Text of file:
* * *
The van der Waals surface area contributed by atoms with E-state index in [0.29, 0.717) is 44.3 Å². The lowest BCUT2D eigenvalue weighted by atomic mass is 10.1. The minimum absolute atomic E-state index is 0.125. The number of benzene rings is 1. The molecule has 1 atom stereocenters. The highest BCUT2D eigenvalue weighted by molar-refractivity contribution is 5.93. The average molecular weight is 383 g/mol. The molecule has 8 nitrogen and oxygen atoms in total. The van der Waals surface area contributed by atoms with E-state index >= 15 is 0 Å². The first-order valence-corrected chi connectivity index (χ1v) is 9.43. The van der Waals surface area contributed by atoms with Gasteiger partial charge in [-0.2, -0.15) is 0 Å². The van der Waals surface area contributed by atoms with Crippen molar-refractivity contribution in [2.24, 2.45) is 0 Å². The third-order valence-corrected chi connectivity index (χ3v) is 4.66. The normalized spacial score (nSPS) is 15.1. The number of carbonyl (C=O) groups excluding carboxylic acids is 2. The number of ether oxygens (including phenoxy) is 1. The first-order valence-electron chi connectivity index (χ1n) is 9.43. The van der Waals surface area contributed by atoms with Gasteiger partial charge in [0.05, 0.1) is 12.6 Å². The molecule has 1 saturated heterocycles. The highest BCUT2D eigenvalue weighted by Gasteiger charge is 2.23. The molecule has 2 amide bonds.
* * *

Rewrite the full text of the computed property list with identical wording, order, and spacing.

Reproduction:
The van der Waals surface area contributed by atoms with E-state index in [0.29, 0.717) is 44.3 Å². The lowest BCUT2D eigenvalue weighted by atomic mass is 10.1. The minimum absolute atomic E-state index is 0.125. The number of benzene rings is 1. The molecule has 1 atom stereocenters. The highest BCUT2D eigenvalue weighted by molar-refractivity contribution is 5.93. The average molecular weight is 383 g/mol. The molecule has 8 nitrogen and oxygen atoms in total. The van der Waals surface area contributed by atoms with E-state index >= 15 is 0 Å². The first-order valence-corrected chi connectivity index (χ1v) is 9.43. The van der Waals surface area contributed by atoms with Gasteiger partial charge in [-0.2, -0.15) is 0 Å². The van der Waals surface area contributed by atoms with Crippen molar-refractivity contribution in [2.24, 2.45) is 0 Å². The third-order valence-corrected chi connectivity index (χ3v) is 4.66. The normalized spacial score (nSPS) is 15.1. The number of carbonyl (C=O) groups excluding carboxylic acids is 2. The number of ether oxygens (including phenoxy) is 1. The first-order valence-electron chi connectivity index (χ1n) is 9.43. The van der Waals surface area contributed by atoms with Gasteiger partial charge in [0.05, 0.1) is 12.6 Å². The molecule has 1 saturated heterocycles. The highest BCUT2D eigenvalue weighted by Gasteiger charge is 2.23. The molecule has 2 amide bonds.